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Japan’s police and self-defense forces were privatized during Ruka’s youth under the auspices of a single draconian for-profit agency whose shock troops resemble something between armored, war-ready samurai and Darth Vader, a change in course in society the initial contestation of which has been deliberately buried in the past by those powers who stood to profit most from it.
This proves to be a crucial detail in the development of Ruka’s life, for the Terry Gilliam-esque former tracheotomy patient wearing the horned helmet with the external car stereo speaker affixed to his badged armor is the man who, as chief of police, stood to gain the most power from disposing of the more socially-minded cop leading the privatization opposition- Ruka’s father. That this was done before the impressionable eyes of this girl he then raised among the police as his daughter, that the assassin he hired to clear the field of his opposition and publicly executed was the father of a brilliant genetic engineer studying the heredity of criminality is key- it is the self-serving action that at once created a ronin state of arbitrarily unchecked police aggression in the service of order and the same moment forged that state’s arch-enemy, the Key Man. It also birthed the one warrior who would be the undoing of the whole system.
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Key man is the creator of a parasitic virus culled from the DNA of the world’s most notorious serial killers, a key-shaped tumor that causes any wound inflicted on the infected to mutate into a deadly weapon. During the movie’s course of corpse production from conflict to resolution, Penes, pudenda, breasts, bellybuttons, really all the best stuff is transformed into a high-pressure blood-hosing instrument of gore. These augmented augerers hosting the mutation-inducing tumors of anti-humanity are dubbed “engineers.”
When the police declare an all-out war on the population in an attempt to eliminate the engineers, the truth, that the chief hired the man who killed her father, is revealed to a virus-infected Ruka. She single-handedly wipes out the police force and takes her revenge on the man who raised her, even as he flies about the room enhanced by drugs that cause gravity-defying jets of blood to fire from the stumps of his legs.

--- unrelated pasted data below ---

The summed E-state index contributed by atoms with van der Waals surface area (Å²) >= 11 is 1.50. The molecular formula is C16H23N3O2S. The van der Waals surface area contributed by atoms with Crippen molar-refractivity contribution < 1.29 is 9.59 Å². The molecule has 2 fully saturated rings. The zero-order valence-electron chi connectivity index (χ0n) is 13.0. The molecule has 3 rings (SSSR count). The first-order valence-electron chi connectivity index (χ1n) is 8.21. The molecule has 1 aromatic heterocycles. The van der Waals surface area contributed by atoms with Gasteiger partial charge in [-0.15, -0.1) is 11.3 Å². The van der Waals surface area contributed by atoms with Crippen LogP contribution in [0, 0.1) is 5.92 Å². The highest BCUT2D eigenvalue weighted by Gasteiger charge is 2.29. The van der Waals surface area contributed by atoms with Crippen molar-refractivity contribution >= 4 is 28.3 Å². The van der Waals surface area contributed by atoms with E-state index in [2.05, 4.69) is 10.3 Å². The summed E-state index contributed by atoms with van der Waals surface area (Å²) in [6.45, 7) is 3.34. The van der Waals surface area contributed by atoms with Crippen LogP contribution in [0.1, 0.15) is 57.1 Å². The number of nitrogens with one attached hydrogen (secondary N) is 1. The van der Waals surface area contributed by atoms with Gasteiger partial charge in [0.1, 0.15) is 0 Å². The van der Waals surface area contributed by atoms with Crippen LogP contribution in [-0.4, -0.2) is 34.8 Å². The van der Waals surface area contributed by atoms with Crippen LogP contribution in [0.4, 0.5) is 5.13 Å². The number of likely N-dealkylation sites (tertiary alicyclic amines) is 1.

I should mention that, marring the progress of the movie is a scene of anti-Chinese nationalism that really doesn’t add anything to the story, leaving me with a bad taste on the iron-coated walls of my mouth.
The film is intercut with bizarre and hilarious PSAs for the new privatized police force, the reduction of workplace hara-kiri, cute accessory box-knifes for high-school aged cutter gyaru, and swords advertised for the same purpose on a “Call Now!” basis, all while this vixen of an S/M Marilyn perfectly amputated from her Norma Jean, a cross between a DJ and a police dispatcher, broadcasts whilst dancing to an amazing Japanese rock soundtrack her frenzied bloodthirsty dispatches.
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For blood or for pizza, the axes swing when she sings.
I just read in the Times this morning that, in addition to the Godard’s ’60s series playing out this week and into the summer at Film Forum, there’s an international series of films being put on at the Film Society of Lincoln Center. Entitled simply 1968 , it’s a film record of the sentiment, urgency, and power of that peculiar time, so alien 40 years on. It began yesterday, and carries on through May 14th.
From June 20 to August 7, Film forum is going to be dishing out, by my count, 25 movies starring leading man Tatsuya Nakadai. Appallingly, I have seen all of none of these movies, but I have a chance to fix that now. I’m especially looking forward to seeing him play Natsume Soseki in “I Am a Cat.” As the Film Forum folks (FFF) have so elegantly put it,
With his starring roles in bona fide classics by Kurosawa and Kobayashi, and multiple leading parts for masters as disparate in style and subject matter as Naruse, Okamoto, Gosha, Teshigahara, Kinoshita, and the late Kon Ichikawa, Nakadai’s career provides a core sample right through the heart of the Golden Age of Japanese Cinema.
Details on this found here by clicking on Nakadai’s handsome mug: